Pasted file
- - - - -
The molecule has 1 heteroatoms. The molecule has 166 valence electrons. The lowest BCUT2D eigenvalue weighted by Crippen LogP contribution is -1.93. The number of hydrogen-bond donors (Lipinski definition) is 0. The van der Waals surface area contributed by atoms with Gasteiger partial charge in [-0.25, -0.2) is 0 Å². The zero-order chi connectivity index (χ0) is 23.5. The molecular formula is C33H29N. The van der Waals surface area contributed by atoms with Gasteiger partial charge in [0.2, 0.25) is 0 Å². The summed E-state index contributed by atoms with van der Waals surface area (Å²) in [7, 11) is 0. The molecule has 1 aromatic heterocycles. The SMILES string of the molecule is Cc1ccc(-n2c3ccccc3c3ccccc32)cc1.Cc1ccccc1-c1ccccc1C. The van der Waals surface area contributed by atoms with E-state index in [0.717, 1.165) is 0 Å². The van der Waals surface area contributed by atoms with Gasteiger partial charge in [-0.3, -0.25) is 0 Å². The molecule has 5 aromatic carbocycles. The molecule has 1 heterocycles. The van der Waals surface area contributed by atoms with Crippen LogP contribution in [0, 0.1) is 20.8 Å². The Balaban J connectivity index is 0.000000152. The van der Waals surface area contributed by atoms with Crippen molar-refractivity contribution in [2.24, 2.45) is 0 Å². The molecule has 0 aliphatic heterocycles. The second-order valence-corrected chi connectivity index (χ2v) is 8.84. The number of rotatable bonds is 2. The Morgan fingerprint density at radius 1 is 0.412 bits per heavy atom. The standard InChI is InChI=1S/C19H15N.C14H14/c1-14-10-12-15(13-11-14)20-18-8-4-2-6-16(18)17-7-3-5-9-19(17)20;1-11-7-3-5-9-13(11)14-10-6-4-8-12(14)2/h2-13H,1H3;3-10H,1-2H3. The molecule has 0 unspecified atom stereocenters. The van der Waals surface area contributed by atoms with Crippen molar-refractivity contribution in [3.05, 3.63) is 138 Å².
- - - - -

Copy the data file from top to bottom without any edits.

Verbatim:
The molecule has 1 heteroatoms. The molecule has 166 valence electrons. The lowest BCUT2D eigenvalue weighted by Crippen LogP contribution is -1.93. The number of hydrogen-bond donors (Lipinski definition) is 0. The van der Waals surface area contributed by atoms with Gasteiger partial charge in [-0.25, -0.2) is 0 Å². The zero-order chi connectivity index (χ0) is 23.5. The molecular formula is C33H29N. The van der Waals surface area contributed by atoms with Gasteiger partial charge in [0.2, 0.25) is 0 Å². The summed E-state index contributed by atoms with van der Waals surface area (Å²) in [7, 11) is 0. The molecule has 1 aromatic heterocycles. The SMILES string of the molecule is Cc1ccc(-n2c3ccccc3c3ccccc32)cc1.Cc1ccccc1-c1ccccc1C. The van der Waals surface area contributed by atoms with E-state index in [0.717, 1.165) is 0 Å². The van der Waals surface area contributed by atoms with Gasteiger partial charge in [-0.3, -0.25) is 0 Å². The molecule has 5 aromatic carbocycles. The molecule has 1 heterocycles. The van der Waals surface area contributed by atoms with Crippen LogP contribution in [0, 0.1) is 20.8 Å². The Balaban J connectivity index is 0.000000152. The van der Waals surface area contributed by atoms with Crippen molar-refractivity contribution in [2.24, 2.45) is 0 Å². The molecule has 0 aliphatic heterocycles. The second-order valence-corrected chi connectivity index (χ2v) is 8.84. The number of rotatable bonds is 2. The Morgan fingerprint density at radius 1 is 0.412 bits per heavy atom. The standard InChI is InChI=1S/C19H15N.C14H14/c1-14-10-12-15(13-11-14)20-18-8-4-2-6-16(18)17-7-3-5-9-19(17)20;1-11-7-3-5-9-13(11)14-10-6-4-8-12(14)2/h2-13H,1H3;3-10H,1-2H3. The molecule has 0 unspecified atom stereocenters. The van der Waals surface area contributed by atoms with Crippen molar-refractivity contribution in [3.05, 3.63) is 138 Å².